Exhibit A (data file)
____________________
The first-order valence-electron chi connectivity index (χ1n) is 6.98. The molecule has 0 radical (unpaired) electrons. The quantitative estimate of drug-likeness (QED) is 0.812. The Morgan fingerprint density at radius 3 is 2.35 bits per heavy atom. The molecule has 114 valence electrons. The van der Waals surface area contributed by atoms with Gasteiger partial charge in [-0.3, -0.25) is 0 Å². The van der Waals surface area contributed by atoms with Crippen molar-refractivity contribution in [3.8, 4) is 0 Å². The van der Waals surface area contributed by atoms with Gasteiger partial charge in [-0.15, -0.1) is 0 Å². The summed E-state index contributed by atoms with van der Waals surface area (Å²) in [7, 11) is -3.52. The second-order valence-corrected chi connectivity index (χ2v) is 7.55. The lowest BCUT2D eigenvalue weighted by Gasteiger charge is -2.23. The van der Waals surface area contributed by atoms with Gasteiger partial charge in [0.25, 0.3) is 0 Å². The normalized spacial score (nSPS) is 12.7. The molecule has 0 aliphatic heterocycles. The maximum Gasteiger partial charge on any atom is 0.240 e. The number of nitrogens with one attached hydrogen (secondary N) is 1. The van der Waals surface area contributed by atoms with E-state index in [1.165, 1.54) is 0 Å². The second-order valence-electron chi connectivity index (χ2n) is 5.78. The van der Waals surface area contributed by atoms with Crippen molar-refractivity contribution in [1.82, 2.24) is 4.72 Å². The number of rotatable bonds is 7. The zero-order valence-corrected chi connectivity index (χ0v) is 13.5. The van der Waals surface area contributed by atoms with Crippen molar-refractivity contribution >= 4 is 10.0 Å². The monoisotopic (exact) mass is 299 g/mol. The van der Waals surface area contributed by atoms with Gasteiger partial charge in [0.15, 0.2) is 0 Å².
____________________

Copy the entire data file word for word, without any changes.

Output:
The first-order valence-electron chi connectivity index (χ1n) is 6.98. The molecule has 0 radical (unpaired) electrons. The quantitative estimate of drug-likeness (QED) is 0.812. The Morgan fingerprint density at radius 3 is 2.35 bits per heavy atom. The molecule has 114 valence electrons. The van der Waals surface area contributed by atoms with Gasteiger partial charge in [-0.3, -0.25) is 0 Å². The van der Waals surface area contributed by atoms with Crippen molar-refractivity contribution in [3.8, 4) is 0 Å². The van der Waals surface area contributed by atoms with Gasteiger partial charge in [-0.15, -0.1) is 0 Å². The summed E-state index contributed by atoms with van der Waals surface area (Å²) in [7, 11) is -3.52. The second-order valence-corrected chi connectivity index (χ2v) is 7.55. The lowest BCUT2D eigenvalue weighted by Gasteiger charge is -2.23. The van der Waals surface area contributed by atoms with Gasteiger partial charge in [0.25, 0.3) is 0 Å². The normalized spacial score (nSPS) is 12.7. The molecule has 0 aliphatic heterocycles. The maximum Gasteiger partial charge on any atom is 0.240 e. The number of nitrogens with one attached hydrogen (secondary N) is 1. The van der Waals surface area contributed by atoms with E-state index in [1.165, 1.54) is 0 Å². The second-order valence-electron chi connectivity index (χ2n) is 5.78. The van der Waals surface area contributed by atoms with Crippen molar-refractivity contribution in [1.82, 2.24) is 4.72 Å². The number of rotatable bonds is 7. The zero-order valence-corrected chi connectivity index (χ0v) is 13.5. The van der Waals surface area contributed by atoms with Crippen molar-refractivity contribution >= 4 is 10.0 Å². The monoisotopic (exact) mass is 299 g/mol. The van der Waals surface area contributed by atoms with Gasteiger partial charge in [0.15, 0.2) is 0 Å².